Song, stage and story may not be the operatic-component shooting match in 21st lyric theatre. The versatility - and reliability - of audio and visual projection is now a theatrical given. Additionally, the ubiquity of handheld devices and the reliability of connection mean that interaction may have some future in the theatre.

The challenge is to purpose this capability. The ever-present but unanswered question of showcase events, of which Rough for Opera is at the forefront, concerns the nature of opera itself. Yet "What is opera?" is actually a less interesting question than "What does this creative team consider opera to be?". Irrespective of the means to their end, it must be part of each creative team's working basis that they have a clear idea of the practical-aesthetic manner (as well as content) of how they connect with the audience. Rough for Opera have a sympathetic, open, interested and - judging fro comments and questions, informed - audience comprised not only of friends and followers of the performers; they also have the luxury of a clear-sighted mediator of the valuable Q&A sessions that succeed each performance, with Paul Barker finding value and questions alike in the work. The work on show at last night's typically provoking event stirred up the issue of the intent of each creative group's efforts once again and showed the importance of pursuing some sort of personal answers, if not consensus.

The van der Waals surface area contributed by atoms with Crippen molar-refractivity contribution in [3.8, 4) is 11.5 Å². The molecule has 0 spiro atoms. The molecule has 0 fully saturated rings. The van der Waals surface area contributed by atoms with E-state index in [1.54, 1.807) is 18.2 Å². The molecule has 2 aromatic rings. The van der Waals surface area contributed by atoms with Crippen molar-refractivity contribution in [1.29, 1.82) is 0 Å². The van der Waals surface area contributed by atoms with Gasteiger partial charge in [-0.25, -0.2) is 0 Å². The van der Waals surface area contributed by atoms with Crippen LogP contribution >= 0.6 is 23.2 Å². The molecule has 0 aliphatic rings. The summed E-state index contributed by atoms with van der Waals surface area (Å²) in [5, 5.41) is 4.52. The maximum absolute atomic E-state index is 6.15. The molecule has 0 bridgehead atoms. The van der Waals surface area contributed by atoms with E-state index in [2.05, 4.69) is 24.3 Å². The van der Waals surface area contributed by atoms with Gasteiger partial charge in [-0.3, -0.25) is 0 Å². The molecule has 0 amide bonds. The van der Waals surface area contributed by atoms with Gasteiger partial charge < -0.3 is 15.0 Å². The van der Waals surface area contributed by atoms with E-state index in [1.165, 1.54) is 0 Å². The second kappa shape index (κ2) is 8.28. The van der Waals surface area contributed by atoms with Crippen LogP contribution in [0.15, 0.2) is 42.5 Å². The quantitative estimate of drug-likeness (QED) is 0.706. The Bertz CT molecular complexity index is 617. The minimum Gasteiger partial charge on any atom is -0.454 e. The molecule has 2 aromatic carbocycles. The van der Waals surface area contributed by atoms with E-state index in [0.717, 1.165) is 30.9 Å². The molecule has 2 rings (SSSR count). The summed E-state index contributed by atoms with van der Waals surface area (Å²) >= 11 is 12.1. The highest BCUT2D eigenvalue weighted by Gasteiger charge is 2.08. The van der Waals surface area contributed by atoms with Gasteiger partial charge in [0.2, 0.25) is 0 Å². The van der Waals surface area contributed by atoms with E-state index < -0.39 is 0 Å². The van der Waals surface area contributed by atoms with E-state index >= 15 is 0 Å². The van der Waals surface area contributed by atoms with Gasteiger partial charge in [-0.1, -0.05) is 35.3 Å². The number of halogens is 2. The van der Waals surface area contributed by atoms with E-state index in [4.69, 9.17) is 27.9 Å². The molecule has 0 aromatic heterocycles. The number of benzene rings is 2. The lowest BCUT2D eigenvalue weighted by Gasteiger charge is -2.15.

Thursday, 17 November 2016

Listen Pony

This week the OED decided that their word of the year was going to be 'post-truth'. It's quite a 'post-' year all round in fact. The familiar is history and novelty has settled down in its place.

This is clearly the case in music. We are post-Crossover, with its careful packaging of artist, venue and all-round experience for the widest possible audience (at the expense of the music). We are post-re-appropriation, with the experiments of Yellow Lounge, Night Shift and the like taking genre classical into opposition genre venues (clubs, pubs) to highlight the common ground of the musical venn diagram; or new work in incongruent venues (a bascule bridge counterweight housinga concrete factory) to offset the increasingly curious dissonance of contemporary music in formal design concert halls. The experiment of space-annexation in operatic production has also run its course.